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Sanders v. QuikTrip Corp.

United States District Court, N.D. Georgia, Atlanta Division

October 24, 2017

YVETTE ADELLE SANDERS, Individually and as Surviving Parent, and YVETTE ADELLE SANDERS, as Administratrix for the Estate of Andrew Thomas Spencer, deceased, Plaintiffs,
v.
QUIKTRIP CORPORATION, and BJS QT, LLC, Defendants.

          OPINION AND ORDER

          WILLIAM S. DUFFEY, JR. UNITED STATES DISTRICT JUDGE

         This matter is before the Court on two motions related to the Court's subject matter jurisdiction: (i) Defendants QuikTrip Corporation (“QuikTrip”) and BJS QT, LLC's (“BJS, ” collectively, the “Defendants”) Brief in Support of Motion to Dismiss BJS from this action pursuant to Rule 21 of the Federal Rules of Civil Procedure (the “Motion to Dismiss”) [10] and (ii) Plaintiff's motion to remand this action to the State Court of DeKalb County (the “Motion to Remand”) [12].

         I. BACKGROUND

         A. Facts

         Plaintiff Yvette Adelle Sanders (“Plaintiff”) originally filed this wrongful death action on May 24, 2017, in the State Court of DeKalb County, Georgia, on behalf of herself individually and as the administratrix of the estate of Andrew Thomas Spencer, her deceased son who was shot and killed outside of the QuikTrip gas station located at 4050 Buford Highway in Atlanta, Georgia. (Compl. [1.1]).

         Plaintiff alleges several acts of negligence against both Defendants, including violations of Georgia's premises liability statute, O.C.G.A. § 51-3-1, which imposes a duty on owners and occupiers of land to exercise ordinary care to keep the premises safe. (Id. ¶ 29). Plaintiff further alleges that Defendants were negligent in failing to inspect and maintain the QuikTrip gas station where Plaintiff's son was killed, failing to provide adequate lighting in the parking lot, and failing to employ other appropriate security measures. (Id.).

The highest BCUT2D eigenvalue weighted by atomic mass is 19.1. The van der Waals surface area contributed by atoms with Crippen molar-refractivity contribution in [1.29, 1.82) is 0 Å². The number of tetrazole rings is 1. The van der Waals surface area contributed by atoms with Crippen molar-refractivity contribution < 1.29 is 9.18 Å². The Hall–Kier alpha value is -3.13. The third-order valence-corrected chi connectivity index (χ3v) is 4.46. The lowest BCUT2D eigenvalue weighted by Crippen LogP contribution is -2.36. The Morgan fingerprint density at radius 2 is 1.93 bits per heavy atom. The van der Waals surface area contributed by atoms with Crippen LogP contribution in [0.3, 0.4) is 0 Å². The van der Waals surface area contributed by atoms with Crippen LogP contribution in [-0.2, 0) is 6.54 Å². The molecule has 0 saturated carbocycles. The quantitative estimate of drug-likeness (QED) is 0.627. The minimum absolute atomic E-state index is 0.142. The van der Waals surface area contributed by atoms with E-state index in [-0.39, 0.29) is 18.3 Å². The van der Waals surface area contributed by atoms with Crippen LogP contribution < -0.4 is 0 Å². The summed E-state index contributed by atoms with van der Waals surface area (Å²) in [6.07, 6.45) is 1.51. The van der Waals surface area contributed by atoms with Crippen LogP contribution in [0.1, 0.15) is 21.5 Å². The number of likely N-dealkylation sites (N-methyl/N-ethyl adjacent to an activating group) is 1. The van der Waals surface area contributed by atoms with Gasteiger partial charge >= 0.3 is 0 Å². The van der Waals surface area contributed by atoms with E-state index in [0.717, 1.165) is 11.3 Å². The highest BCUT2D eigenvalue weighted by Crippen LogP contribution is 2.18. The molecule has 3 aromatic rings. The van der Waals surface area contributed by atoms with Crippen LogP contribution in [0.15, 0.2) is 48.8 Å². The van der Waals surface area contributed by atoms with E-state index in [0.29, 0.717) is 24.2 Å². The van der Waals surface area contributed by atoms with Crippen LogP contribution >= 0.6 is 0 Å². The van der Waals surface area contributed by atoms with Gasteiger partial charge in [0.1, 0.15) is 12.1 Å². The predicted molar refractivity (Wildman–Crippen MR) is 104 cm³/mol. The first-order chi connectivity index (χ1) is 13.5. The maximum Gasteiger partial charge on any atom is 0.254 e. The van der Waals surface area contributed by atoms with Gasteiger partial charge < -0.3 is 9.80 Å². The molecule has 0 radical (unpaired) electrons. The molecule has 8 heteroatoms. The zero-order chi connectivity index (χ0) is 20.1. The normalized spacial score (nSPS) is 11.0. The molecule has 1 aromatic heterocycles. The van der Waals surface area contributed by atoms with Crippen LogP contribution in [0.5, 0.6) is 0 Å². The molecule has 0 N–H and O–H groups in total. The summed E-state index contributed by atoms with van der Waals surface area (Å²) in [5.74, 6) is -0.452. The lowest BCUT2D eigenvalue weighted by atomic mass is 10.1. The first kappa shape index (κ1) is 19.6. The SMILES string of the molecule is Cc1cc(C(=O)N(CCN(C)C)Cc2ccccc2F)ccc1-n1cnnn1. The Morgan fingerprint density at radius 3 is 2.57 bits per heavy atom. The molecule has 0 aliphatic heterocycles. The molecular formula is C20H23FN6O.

BJS states that on the date of the shooting, it was the owner and landlord/lessor of the premises and that QuikTrip was the tenant/lessee. (Affidavit of BJS QT, LLC [10.2] ¶ 7 (the “BJS Affidavit”)).[1] BJS further states that Defendant QuikTrip fully occupied the premises, (Id.) and that BJS did not retain any right of possession or maintenance responsibilities on that date. (Id. ¶ 8). BJS did not have any employees. (Id. ¶ 10).

         B. Procedural History

         On June 22, 2017, Defendant QuikTrip timely filed its Notice of and Petition for Removal [1] (“Notice of Removal”). The Notice of Removal asserts that this Court has diversity jurisdiction over this matter pursuant to 28 U.S.C. § 1332. ([1] ¶ 7). BJS filed its Consent to Removal on July 6, 2017. ([5]).

         On July 12, 2017, QuikTrip filed its Amended and Supplemented Notice of and Petition for Removal. ([7]). QuikTrip set forth the citizenship of Plaintiff and both Defendants for the purpose of invoking the Court's subject matter jurisdiction. (Id. ¶¶ 3-9). QuikTrip asserted that Plaintiff Yevette Sanders is a citizen of Michigan. (Id. ¶ 3). In her capacity as administratrix of her son's estate, Plaintiff is deemed a citizen of Georgia, the state of her decedent. (Id.; see also 28 U.S.C. § 1332(c)(2)). Defendant QuikTrip is a citizen of Oklahoma because its state of incorporation and principal place of business are in Oklahoma. ([7] ¶ 4).

         Defendant BJS's citizenship is more complex. BJS is a limited liability company and QuikTrip states that the members include the California State Teachers' Retirement System (“CSTRS”). ([7] ¶ 9). QuikTrip argued that CSTRS is a citizen of California and not an alter ego of the state of California. (Id.).[2]

         On July 14, 2017, two days after the Amended Notice of Removal was filed, Defendants filed their Motion to Dismiss [10], arguing that BJS was fraudulently joined as a defendant in this action to destroy diversity jurisdiction. Defendants argue that BJS is an out-of-possession landlord of the premises, cannot be held liable for any claims in this action under Georgia law, and thus was fraudulently joined as a Defendant. Defendants repeated their claim that CSTRS should be deemed a citizen of California and for the first time also stated that CSTRS may be a citizen of all states where its members are citizens. They stated further that “Defendants acknowledge that at this time, all members of this entity are unknown but also acknowledges [sic] the possibility or potential that one such member is a citizen of Georgia or Michigan, which would destroy diversity jurisdiction.” ([10] at 4). QuikTrip argued that even if a member of CSTRS defeated jurisdiction, BJS was fraudulently joined and should be dismissed from this action.

         On July 21, 2017, Plaintiff filed her Motion to Remand [12] the action to state court following Defendants' equivocation on whether CSTRS was or was not a citizen of Georgia or Michigan. Plaintiff argued that Defendants did not meet their burden on removal of invoking the Court's subject matter jurisdiction.

         II. ...


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